Wednesday, 17 February 2010


I could hear a lot of commotion outside, but I couldn't see anything. We were still backstage, by now I was talking to Mike, and again thanking everyone for an exciting concert. We were getting ready to leave, down the narrow staircase, when a warning for everyone to go was issued. Again confusion, there was only one way down ... the stairs! I immediately thought - fire! No, it was to do with a big crowd outside waiting for the band to appear. I think they were friendly. The problem seemed to be they were blocking the door. Suddenly we started to move again, it was all very fast. Next I knew I was holding Maiza's hand and we were being ushered into a car together with the band and Margaret Banks. I could have died, what was I doing in there' We rushed off and there was dead silence in the car. There they all were.

Maiza was staring at Pete. She actually owned a parrot named Gabriel! It was all very uncomfortable. To break the ice I started talking nervously. Luckily over the past two weeks I had seen many interesting shows in the city. I think I started to talk about Mummenschanz, the Swiss visual theatre company that was and is so creative, and how extraordinary that they can communicate so much without words. A real delight! Then there was the play 'Our Lady of the Flowers' by Jean Genet which had been performed by the very avant-garde artist Lindsay Kemp. Pete was especially interested in him. Extraordinary that in 2005 Lindsay performed and choreographed a version of The Lamb. Everything comes around. There are no coincidences ...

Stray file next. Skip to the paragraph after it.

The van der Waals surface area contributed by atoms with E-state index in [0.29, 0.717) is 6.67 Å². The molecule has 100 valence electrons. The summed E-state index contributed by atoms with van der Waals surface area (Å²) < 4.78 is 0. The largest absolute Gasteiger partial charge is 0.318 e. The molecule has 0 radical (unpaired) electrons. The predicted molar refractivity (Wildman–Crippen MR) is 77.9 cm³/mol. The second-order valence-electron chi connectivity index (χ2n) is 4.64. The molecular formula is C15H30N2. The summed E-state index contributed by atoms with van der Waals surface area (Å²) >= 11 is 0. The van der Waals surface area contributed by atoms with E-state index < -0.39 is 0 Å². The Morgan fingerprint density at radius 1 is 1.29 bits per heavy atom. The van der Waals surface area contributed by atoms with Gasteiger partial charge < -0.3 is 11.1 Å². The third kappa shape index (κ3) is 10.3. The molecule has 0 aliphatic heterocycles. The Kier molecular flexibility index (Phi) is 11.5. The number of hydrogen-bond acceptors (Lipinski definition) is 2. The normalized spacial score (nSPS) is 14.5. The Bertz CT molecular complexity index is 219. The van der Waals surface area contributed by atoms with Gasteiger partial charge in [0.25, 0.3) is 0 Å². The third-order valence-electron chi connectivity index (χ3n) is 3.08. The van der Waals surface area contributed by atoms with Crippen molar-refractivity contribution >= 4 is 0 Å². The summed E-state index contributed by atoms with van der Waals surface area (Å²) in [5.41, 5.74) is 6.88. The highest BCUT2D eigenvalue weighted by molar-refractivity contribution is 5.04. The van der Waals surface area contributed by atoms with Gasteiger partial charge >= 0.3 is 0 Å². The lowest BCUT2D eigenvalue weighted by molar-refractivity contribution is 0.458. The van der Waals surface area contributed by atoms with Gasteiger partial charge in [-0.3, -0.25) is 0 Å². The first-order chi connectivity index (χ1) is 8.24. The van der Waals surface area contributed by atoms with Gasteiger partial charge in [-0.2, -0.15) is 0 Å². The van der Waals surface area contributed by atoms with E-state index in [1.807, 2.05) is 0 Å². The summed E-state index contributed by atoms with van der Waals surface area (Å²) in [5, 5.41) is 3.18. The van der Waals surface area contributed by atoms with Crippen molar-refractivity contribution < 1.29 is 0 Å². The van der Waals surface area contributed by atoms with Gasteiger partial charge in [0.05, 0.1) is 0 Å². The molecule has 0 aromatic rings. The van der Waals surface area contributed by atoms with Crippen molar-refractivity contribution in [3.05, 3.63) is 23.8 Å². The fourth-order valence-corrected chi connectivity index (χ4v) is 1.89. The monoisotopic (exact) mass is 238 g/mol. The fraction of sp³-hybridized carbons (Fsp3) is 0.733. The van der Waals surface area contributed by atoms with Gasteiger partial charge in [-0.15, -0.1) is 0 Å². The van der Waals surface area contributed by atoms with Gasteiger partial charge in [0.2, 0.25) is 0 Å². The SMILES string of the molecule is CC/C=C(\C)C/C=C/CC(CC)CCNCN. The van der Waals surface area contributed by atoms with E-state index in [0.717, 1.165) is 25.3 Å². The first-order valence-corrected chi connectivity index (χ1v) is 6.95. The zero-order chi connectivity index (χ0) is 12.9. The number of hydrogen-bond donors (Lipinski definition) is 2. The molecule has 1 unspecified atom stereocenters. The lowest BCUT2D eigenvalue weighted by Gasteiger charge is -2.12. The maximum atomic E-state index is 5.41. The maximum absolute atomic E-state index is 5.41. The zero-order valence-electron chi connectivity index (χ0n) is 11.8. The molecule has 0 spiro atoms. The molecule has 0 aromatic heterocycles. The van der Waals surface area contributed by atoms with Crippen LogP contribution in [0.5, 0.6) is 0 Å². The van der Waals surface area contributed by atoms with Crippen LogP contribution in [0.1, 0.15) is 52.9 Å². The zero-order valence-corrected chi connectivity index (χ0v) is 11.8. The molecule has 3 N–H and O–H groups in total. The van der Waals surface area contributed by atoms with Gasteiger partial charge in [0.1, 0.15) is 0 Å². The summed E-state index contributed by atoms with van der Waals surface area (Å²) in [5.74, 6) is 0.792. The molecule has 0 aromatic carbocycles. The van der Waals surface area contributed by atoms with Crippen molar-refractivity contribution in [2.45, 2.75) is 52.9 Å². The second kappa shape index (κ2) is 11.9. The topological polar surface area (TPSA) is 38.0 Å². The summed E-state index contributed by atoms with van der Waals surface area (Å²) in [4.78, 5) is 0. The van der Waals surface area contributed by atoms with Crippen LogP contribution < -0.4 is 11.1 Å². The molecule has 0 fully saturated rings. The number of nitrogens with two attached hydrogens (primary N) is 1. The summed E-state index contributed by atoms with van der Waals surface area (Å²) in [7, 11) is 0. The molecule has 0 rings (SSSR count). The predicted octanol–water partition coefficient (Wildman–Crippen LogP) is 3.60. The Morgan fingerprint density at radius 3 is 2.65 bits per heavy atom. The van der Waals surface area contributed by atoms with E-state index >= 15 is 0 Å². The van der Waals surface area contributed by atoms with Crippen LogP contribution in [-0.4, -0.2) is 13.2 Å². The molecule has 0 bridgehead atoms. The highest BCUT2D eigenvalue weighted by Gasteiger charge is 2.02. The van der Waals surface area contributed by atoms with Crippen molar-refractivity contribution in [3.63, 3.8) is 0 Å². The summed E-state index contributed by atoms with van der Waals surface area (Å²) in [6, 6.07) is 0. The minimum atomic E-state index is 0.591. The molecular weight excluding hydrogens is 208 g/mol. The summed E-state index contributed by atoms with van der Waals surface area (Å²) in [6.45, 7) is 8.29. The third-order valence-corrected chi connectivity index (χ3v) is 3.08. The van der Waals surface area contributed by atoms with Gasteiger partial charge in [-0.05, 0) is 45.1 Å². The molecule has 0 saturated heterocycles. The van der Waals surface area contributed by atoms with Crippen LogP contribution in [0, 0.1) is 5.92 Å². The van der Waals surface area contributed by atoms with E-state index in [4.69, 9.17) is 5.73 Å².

At this point something very special happened - Pete gave Steve a flower to give to me. He too seemed very shy. That flower sealed my fate. By now the atmosphere in the car was pretty chatty.

We arrived at the Navarro Hotel in Central Park. There was a further reception there.We weren't there long when Steve approached and asked Maiza and I to dinner at Max's Kansas City, the hub of Rock & Roll. It was the home of the New York Dolls, Lou Reed, Bowie, Robert de Niro ... everybody really! We drove downtown. I thought Steve was interested in Maiza. He seemed quite nervous and talked endlessly about his mother. A little strange I thought.

We got a table immediately, which impressed Steve. The fact was the chef was a Brazilian friend of mine and as a student I ate there often for free. We all ordered steak and a salad. Steve must have been in love because later I would find out that eating lettuce leaves was the 
ultimate sacrifice he could make for someone. 
Two weeks later he was following me to Brazil for Xmas.